pleasures I at present possess. If I go to the opera,

where Signora Columba pours out all the mazes and others procured him the notice of the polite of melody, I sit and sigh for Lishoy fireside, and and the learned. Among the friendships thus Johnny Armstrong's Last Good Night, from Peg- agreeably renewed, there was one with a medical gy Golden. If I climb Flamstead-hill, than where character,* afterwards eminent in his profession, nature never exhibited a more magnificent pros- who used to give the following account of our aupect, I confess it fine, but then I had rather be thor's first interview with him in London. placed on the little mount before Lishoy gate, and “From the time of Goldsmith's leaving Edinthere take in, to me, the most pleasing horizon in burgh in the year 1754, I never saw him till the nature. Before Charles came hither, my thoughts year 1756, when I was in London attending the sometimes found refuge from severe studies among hospitals and lectures: early in January he called my friends in Ireland. I fancied strange revolutions upon me one morning before I was up, and on my at home; but I find it was the rapidity of my own entering the room I recognised my old acquaintmotion that gave an imaginary one to objects really ance, dressed in a rusty full trimmed black suit, at rest. No alterations there. Some friends, he with his pockets full of papers, which instantly retells me, are still lean, but very rich; others very minded me of the poet in Garrick's farce of Lethe. fat, but still very poor. Nay, all the news I hear After we had finished our breakfast he drew from of you is, that you and Mrs. Hodson sometimes his pocket part of a tragedy, which he said he had sally out in visits among the neighbours, and some brought for my correction. In vain I pleaded inatimes make a migration from the blue bed to the bility, when he began to read, and every part on brown. I could from my heart wish that you and which I expressed a doubt as to the propriety, was she, and Lishoy and Ballymahon, and all of you, immediately blotted out. I then more earnestly would fairly make a migration into Middlesex; pressed him not to trust to my judgment, but to though, upon second thoughts, this might be at- take the opinion of persons better qualified to detended with a few inconveniencies: therefore, as cide on dramatic compositions. He now told me the mountain will not come to Mahomet, why Ma- that he had submitted his production, so far as he homet shall go to the mountain; or, to speak plain had written, to Mr. Richardson, the author of ClaEnglish, as you can not conveniently pay me a visit, rissa, on which I peremptorily declined offering if next summer I can contrive to be absent six another criticism on the performance. The name weeks from London, I shall spend three of them and subject of the tragedy have unfortunately esamong my friends in Ireland. But first believe me, caped my memory, neither do I recollect, with exmy design is purely to visit and neither to cut a actness, how much he had written, though I am figure nor levy contributions, neither to excite en-/inclined to believe that he had not completed the vy nor solicit favour; in fact, my circumstances are third act; I never heard whether he afterwards adapted to neither. I am too poor to be gazed at, finished it. In this visit, I remember his relating a and too rich to need assistance.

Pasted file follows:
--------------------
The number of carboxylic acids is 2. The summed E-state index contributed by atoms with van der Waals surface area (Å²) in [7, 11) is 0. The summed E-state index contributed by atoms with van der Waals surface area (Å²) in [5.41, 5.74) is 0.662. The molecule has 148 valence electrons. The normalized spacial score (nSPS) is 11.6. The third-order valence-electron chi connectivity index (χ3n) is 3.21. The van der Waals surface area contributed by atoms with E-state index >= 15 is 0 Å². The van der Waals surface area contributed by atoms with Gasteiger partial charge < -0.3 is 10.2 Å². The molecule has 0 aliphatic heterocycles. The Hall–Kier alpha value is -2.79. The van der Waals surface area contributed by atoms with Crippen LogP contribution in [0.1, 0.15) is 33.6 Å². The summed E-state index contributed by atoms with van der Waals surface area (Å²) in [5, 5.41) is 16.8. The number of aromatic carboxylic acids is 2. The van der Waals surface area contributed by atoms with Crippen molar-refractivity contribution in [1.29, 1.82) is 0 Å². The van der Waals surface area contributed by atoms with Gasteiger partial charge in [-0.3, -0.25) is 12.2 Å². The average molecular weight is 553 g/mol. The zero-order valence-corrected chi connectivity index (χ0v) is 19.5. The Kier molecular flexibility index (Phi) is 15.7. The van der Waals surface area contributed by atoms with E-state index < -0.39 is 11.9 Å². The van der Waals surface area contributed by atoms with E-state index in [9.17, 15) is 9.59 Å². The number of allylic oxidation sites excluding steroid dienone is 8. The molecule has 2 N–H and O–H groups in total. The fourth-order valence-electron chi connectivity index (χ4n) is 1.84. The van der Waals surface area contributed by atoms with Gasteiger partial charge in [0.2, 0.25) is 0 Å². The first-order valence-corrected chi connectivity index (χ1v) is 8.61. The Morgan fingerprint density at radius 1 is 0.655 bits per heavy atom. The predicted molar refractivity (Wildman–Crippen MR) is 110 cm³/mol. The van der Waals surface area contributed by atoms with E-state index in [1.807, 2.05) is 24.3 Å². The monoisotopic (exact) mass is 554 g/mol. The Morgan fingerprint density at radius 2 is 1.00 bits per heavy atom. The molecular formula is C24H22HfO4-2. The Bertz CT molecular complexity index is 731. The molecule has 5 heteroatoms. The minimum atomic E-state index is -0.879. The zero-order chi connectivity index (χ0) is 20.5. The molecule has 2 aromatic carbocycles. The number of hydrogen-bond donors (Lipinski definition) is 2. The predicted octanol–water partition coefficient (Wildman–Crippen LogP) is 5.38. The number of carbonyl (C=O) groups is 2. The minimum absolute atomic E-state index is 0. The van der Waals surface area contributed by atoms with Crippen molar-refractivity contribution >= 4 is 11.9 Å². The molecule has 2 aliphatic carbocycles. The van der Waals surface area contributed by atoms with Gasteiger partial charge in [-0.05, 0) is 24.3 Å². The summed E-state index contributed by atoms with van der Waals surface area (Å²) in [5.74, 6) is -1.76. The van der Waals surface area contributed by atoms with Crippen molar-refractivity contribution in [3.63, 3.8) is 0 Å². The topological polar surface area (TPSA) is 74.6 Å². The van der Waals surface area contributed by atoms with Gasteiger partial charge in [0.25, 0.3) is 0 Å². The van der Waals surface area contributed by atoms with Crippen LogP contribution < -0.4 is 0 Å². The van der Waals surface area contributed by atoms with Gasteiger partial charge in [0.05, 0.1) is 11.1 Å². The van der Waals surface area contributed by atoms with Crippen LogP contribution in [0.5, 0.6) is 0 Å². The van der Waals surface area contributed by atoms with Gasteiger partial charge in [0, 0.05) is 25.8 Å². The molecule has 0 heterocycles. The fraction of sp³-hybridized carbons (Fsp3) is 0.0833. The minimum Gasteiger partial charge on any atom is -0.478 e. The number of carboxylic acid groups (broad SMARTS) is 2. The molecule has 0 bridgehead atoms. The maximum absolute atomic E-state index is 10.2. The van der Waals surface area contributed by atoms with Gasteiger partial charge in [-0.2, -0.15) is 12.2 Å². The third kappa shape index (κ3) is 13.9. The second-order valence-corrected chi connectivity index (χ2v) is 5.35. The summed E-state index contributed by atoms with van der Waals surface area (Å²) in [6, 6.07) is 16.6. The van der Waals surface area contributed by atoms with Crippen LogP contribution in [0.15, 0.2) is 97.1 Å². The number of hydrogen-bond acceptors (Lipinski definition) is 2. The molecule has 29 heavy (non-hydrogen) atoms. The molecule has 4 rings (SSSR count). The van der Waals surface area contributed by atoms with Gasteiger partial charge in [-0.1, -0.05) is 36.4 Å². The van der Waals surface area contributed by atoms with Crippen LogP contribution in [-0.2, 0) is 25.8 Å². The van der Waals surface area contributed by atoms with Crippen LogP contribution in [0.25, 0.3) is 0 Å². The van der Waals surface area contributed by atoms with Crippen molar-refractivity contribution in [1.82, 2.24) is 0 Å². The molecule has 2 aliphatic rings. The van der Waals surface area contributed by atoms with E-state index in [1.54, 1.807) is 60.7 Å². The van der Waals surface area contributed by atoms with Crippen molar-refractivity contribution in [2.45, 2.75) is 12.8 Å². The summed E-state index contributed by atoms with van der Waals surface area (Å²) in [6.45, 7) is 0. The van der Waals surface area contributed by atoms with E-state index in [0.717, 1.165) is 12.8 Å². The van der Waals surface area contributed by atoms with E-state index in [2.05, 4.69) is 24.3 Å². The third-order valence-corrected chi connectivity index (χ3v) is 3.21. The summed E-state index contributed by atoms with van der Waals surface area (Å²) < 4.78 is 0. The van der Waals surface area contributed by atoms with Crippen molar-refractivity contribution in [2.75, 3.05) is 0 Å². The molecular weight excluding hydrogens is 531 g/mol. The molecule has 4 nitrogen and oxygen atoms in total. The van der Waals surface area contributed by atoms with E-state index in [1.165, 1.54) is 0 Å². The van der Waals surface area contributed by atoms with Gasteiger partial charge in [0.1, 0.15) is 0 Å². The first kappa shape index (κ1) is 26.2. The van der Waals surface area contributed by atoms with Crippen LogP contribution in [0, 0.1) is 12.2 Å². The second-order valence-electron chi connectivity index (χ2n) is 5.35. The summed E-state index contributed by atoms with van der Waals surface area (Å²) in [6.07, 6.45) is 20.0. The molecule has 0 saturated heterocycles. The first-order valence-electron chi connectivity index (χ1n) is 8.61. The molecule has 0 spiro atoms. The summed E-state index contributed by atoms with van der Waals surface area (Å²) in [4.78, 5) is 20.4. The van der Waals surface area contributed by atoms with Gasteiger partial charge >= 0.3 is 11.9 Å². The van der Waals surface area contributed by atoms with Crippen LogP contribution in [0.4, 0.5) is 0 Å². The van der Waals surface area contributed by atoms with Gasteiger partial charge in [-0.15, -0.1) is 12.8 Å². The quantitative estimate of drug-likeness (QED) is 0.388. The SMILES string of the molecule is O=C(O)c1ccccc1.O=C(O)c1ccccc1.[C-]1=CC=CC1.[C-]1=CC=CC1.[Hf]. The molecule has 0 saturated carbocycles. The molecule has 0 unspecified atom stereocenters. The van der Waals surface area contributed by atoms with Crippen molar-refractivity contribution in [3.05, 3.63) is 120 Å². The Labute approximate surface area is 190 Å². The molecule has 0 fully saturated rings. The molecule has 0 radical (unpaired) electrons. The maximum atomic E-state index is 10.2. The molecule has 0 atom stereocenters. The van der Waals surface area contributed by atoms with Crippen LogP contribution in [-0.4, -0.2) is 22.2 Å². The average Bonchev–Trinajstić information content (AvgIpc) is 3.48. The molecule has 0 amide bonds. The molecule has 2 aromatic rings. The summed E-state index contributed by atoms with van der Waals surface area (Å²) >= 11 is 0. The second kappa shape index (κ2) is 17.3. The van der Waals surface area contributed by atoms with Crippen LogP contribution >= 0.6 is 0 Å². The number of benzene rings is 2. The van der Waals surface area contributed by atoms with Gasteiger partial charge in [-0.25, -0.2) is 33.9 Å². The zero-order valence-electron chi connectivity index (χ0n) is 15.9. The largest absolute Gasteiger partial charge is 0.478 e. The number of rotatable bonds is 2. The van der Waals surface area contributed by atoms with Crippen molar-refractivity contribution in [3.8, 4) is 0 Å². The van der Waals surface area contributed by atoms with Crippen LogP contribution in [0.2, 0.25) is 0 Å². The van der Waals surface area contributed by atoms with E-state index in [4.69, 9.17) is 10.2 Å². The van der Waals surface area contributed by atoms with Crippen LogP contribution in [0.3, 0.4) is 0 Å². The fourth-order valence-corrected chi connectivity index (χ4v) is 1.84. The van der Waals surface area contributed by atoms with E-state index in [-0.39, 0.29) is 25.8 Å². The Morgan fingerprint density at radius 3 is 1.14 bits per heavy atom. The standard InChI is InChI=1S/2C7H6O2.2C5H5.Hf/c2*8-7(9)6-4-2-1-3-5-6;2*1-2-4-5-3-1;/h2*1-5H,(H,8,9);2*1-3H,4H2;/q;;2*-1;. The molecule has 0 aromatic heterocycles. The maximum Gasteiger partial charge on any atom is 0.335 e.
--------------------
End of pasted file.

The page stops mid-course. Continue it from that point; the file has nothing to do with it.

strange Quixotic scheme he had in contemplation, "You see, dear Dan, how long I have been of going to decipher the inscriptions on the Writtalking about myself; but attribute my vanity to ten Mountains, though he was altogether ignorant my affection : as every man is fond of himself

, and of Arabic, or the language in which they might I consider you as a second self, I imagine you will be supposed to be written. The salary of three consequently be pleased with these instances of hundred pounds per annum, which had been left egotism."

for the purpose, was the temptation !" Goldsmith then alludes to some concerns of a With regard to the sketch of a tragedy here alprivate nature, and concludes :

luded to, the piece never was completed, nor did he "My dear sir, these things give me real uneasi-afterwards attempt any thing in the same line. ness, and I could wish to redress them. But at His project respecting the Written Mountains, present there is hardly a kingdom in Europe in was certainly an undertaking of a most extravawhich I am not a debtor. I have already discharged gant description; but, if we consider how little my most threatening and pressing demands, for qualified he was for such a task, it can hardly be we must be just before we can be grateful. For supposed that the scheme ever entered seriously the rest I need not say, (you know I am,) your af- into his mind. It was not unusual with him to fectionate kinsman."

hazard opinions and adopt resolutions, without The medical and literary pursuits of our author, much consideration, and often without calculating though productive, at this period, of little emolu- the means to the end. "Goldsmith," said Bosment, gradually extended the sphere of his acquaint- well

, "had a more than common share of that ance. Several of his fellow students at Edinburgh hurry of ideas which we often find in his countryand Dublin were now resident in London, and, by men. He was very much what the French call degrees, he continued to renew the intimacy that un etourdi, and from vanity and an eager desire bad formerly subsisted between them. Some of them occasionally assisted him with their purse, * It is presumed that Dr. Sleigh is meant,